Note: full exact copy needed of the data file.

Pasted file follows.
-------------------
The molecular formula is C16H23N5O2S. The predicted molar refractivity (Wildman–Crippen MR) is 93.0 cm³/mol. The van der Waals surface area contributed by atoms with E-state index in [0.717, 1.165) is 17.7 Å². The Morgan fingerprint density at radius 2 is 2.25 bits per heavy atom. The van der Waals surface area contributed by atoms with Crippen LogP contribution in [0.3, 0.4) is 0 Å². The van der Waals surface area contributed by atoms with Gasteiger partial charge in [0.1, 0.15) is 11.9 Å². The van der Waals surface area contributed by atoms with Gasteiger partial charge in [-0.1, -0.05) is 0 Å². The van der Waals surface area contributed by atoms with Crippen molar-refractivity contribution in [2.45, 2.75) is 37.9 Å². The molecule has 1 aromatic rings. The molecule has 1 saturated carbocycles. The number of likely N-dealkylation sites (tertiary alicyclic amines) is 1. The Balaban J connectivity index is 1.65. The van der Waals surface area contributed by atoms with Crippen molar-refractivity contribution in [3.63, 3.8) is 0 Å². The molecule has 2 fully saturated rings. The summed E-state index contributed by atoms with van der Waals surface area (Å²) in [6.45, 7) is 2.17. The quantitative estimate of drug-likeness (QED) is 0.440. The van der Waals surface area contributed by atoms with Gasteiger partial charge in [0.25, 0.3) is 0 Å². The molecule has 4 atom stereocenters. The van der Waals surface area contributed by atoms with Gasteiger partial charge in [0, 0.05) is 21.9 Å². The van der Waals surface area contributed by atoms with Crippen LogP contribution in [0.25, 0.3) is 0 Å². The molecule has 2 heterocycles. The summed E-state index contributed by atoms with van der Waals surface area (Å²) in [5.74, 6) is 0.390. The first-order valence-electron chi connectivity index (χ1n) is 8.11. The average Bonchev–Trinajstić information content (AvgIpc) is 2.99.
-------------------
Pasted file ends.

The molecular formula is C16H23N5O2S. The predicted molar refractivity (Wildman–Crippen MR) is 93.0 cm³/mol. The van der Waals surface area contributed by atoms with E-state index in [0.717, 1.165) is 17.7 Å². The Morgan fingerprint density at radius 2 is 2.25 bits per heavy atom. The van der Waals surface area contributed by atoms with Crippen LogP contribution in [0.3, 0.4) is 0 Å². The van der Waals surface area contributed by atoms with Gasteiger partial charge in [0.1, 0.15) is 11.9 Å². The van der Waals surface area contributed by atoms with Gasteiger partial charge in [-0.1, -0.05) is 0 Å². The van der Waals surface area contributed by atoms with Crippen molar-refractivity contribution in [2.45, 2.75) is 37.9 Å². The molecule has 1 aromatic rings. The molecule has 1 saturated carbocycles. The number of likely N-dealkylation sites (tertiary alicyclic amines) is 1. The Balaban J connectivity index is 1.65. The van der Waals surface area contributed by atoms with Crippen molar-refractivity contribution in [3.63, 3.8) is 0 Å². The molecule has 2 fully saturated rings. The summed E-state index contributed by atoms with van der Waals surface area (Å²) in [6.45, 7) is 2.17. The quantitative estimate of drug-likeness (QED) is 0.440. The van der Waals surface area contributed by atoms with Gasteiger partial charge in [0.25, 0.3) is 0 Å². The molecule has 4 atom stereocenters. The van der Waals surface area contributed by atoms with Gasteiger partial charge in [0, 0.05) is 21.9 Å². The van der Waals surface area contributed by atoms with Crippen LogP contribution in [0.25, 0.3) is 0 Å². The molecule has 2 heterocycles. The summed E-state index contributed by atoms with van der Waals surface area (Å²) in [5.74, 6) is 0.390. The first-order valence-electron chi connectivity index (χ1n) is 8.11. The average Bonchev–Trinajstić information content (AvgIpc) is 2.99.